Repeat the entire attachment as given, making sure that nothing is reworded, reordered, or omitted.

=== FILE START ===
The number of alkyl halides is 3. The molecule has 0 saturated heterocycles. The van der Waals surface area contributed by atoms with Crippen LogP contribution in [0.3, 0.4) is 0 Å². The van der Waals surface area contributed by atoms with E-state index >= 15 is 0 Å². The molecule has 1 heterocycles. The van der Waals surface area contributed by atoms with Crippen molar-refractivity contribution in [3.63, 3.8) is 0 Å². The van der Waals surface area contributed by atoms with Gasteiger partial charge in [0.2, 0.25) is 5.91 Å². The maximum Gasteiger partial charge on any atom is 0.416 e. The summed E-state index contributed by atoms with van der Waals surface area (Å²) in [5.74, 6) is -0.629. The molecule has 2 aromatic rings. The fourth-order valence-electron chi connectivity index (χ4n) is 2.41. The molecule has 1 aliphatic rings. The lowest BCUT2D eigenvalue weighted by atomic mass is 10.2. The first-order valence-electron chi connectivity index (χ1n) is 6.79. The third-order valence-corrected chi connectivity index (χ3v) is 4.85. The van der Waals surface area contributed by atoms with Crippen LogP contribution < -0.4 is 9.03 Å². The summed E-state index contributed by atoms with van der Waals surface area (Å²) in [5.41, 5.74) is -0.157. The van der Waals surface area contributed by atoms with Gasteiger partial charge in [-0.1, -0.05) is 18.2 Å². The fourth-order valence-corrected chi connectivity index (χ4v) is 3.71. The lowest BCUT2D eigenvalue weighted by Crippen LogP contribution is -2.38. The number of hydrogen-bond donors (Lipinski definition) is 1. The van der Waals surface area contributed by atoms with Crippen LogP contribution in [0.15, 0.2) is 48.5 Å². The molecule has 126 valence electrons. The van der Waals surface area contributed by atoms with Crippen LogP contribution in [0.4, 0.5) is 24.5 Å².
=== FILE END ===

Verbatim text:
The number of alkyl halides is 3. The molecule has 0 saturated heterocycles. The van der Waals surface area contributed by atoms with Crippen LogP contribution in [0.3, 0.4) is 0 Å². The van der Waals surface area contributed by atoms with E-state index >= 15 is 0 Å². The molecule has 1 heterocycles. The van der Waals surface area contributed by atoms with Crippen molar-refractivity contribution in [3.63, 3.8) is 0 Å². The van der Waals surface area contributed by atoms with Gasteiger partial charge in [0.2, 0.25) is 5.91 Å². The maximum Gasteiger partial charge on any atom is 0.416 e. The summed E-state index contributed by atoms with van der Waals surface area (Å²) in [5.74, 6) is -0.629. The molecule has 2 aromatic rings. The fourth-order valence-electron chi connectivity index (χ4n) is 2.41. The molecule has 1 aliphatic rings. The lowest BCUT2D eigenvalue weighted by atomic mass is 10.2. The first-order valence-electron chi connectivity index (χ1n) is 6.79. The third-order valence-corrected chi connectivity index (χ3v) is 4.85. The van der Waals surface area contributed by atoms with Crippen LogP contribution < -0.4 is 9.03 Å². The summed E-state index contributed by atoms with van der Waals surface area (Å²) in [5.41, 5.74) is -0.157. The van der Waals surface area contributed by atoms with Gasteiger partial charge in [-0.1, -0.05) is 18.2 Å². The fourth-order valence-corrected chi connectivity index (χ4v) is 3.71. The lowest BCUT2D eigenvalue weighted by Crippen LogP contribution is -2.38. The number of hydrogen-bond donors (Lipinski definition) is 1. The van der Waals surface area contributed by atoms with Crippen LogP contribution in [0.15, 0.2) is 48.5 Å². The molecule has 126 valence electrons. The van der Waals surface area contributed by atoms with Crippen LogP contribution in [0.4, 0.5) is 24.5 Å².